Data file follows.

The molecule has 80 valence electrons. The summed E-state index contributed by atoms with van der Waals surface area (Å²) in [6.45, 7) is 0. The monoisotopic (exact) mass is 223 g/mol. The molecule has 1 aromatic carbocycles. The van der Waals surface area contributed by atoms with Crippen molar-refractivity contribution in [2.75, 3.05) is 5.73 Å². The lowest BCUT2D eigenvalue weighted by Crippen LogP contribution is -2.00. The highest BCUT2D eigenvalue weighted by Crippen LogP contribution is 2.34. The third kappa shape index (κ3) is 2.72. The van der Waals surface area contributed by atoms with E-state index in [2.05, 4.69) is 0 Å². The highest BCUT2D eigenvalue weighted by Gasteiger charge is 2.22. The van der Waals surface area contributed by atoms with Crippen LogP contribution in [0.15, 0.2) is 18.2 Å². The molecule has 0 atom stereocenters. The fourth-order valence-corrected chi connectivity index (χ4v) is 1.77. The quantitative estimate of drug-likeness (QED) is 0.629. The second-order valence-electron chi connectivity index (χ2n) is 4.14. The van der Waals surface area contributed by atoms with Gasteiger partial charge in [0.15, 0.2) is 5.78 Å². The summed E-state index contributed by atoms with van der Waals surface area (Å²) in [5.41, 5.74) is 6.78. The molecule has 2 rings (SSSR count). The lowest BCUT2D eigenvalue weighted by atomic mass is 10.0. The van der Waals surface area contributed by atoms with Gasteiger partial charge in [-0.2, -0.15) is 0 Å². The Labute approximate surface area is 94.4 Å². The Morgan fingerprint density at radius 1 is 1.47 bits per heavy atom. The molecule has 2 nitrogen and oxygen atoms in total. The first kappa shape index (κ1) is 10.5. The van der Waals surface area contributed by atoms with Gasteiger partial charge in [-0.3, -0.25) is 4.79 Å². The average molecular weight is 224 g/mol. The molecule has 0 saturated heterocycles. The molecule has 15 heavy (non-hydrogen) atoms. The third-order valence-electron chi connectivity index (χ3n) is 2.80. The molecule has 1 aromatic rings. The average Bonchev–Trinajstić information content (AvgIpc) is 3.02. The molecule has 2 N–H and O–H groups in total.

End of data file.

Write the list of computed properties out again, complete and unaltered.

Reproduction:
The molecule has 80 valence electrons. The summed E-state index contributed by atoms with van der Waals surface area (Å²) in [6.45, 7) is 0. The monoisotopic (exact) mass is 223 g/mol. The molecule has 1 aromatic carbocycles. The van der Waals surface area contributed by atoms with Crippen molar-refractivity contribution in [2.75, 3.05) is 5.73 Å². The lowest BCUT2D eigenvalue weighted by Crippen LogP contribution is -2.00. The highest BCUT2D eigenvalue weighted by Crippen LogP contribution is 2.34. The third kappa shape index (κ3) is 2.72. The van der Waals surface area contributed by atoms with E-state index in [2.05, 4.69) is 0 Å². The highest BCUT2D eigenvalue weighted by Gasteiger charge is 2.22. The van der Waals surface area contributed by atoms with Crippen LogP contribution in [0.15, 0.2) is 18.2 Å². The molecule has 0 atom stereocenters. The fourth-order valence-corrected chi connectivity index (χ4v) is 1.77. The quantitative estimate of drug-likeness (QED) is 0.629. The second-order valence-electron chi connectivity index (χ2n) is 4.14. The van der Waals surface area contributed by atoms with Gasteiger partial charge in [0.15, 0.2) is 5.78 Å². The summed E-state index contributed by atoms with van der Waals surface area (Å²) in [5.41, 5.74) is 6.78. The molecule has 2 rings (SSSR count). The lowest BCUT2D eigenvalue weighted by atomic mass is 10.0. The van der Waals surface area contributed by atoms with Gasteiger partial charge in [-0.2, -0.15) is 0 Å². The Labute approximate surface area is 94.4 Å². The Morgan fingerprint density at radius 1 is 1.47 bits per heavy atom. The molecule has 2 nitrogen and oxygen atoms in total. The first kappa shape index (κ1) is 10.5. The van der Waals surface area contributed by atoms with Gasteiger partial charge in [-0.3, -0.25) is 4.79 Å². The average molecular weight is 224 g/mol. The molecule has 0 saturated heterocycles. The molecule has 15 heavy (non-hydrogen) atoms. The third-order valence-electron chi connectivity index (χ3n) is 2.80. The molecule has 1 aromatic rings. The average Bonchev–Trinajstić information content (AvgIpc) is 3.02. The molecule has 2 N–H and O–H groups in total.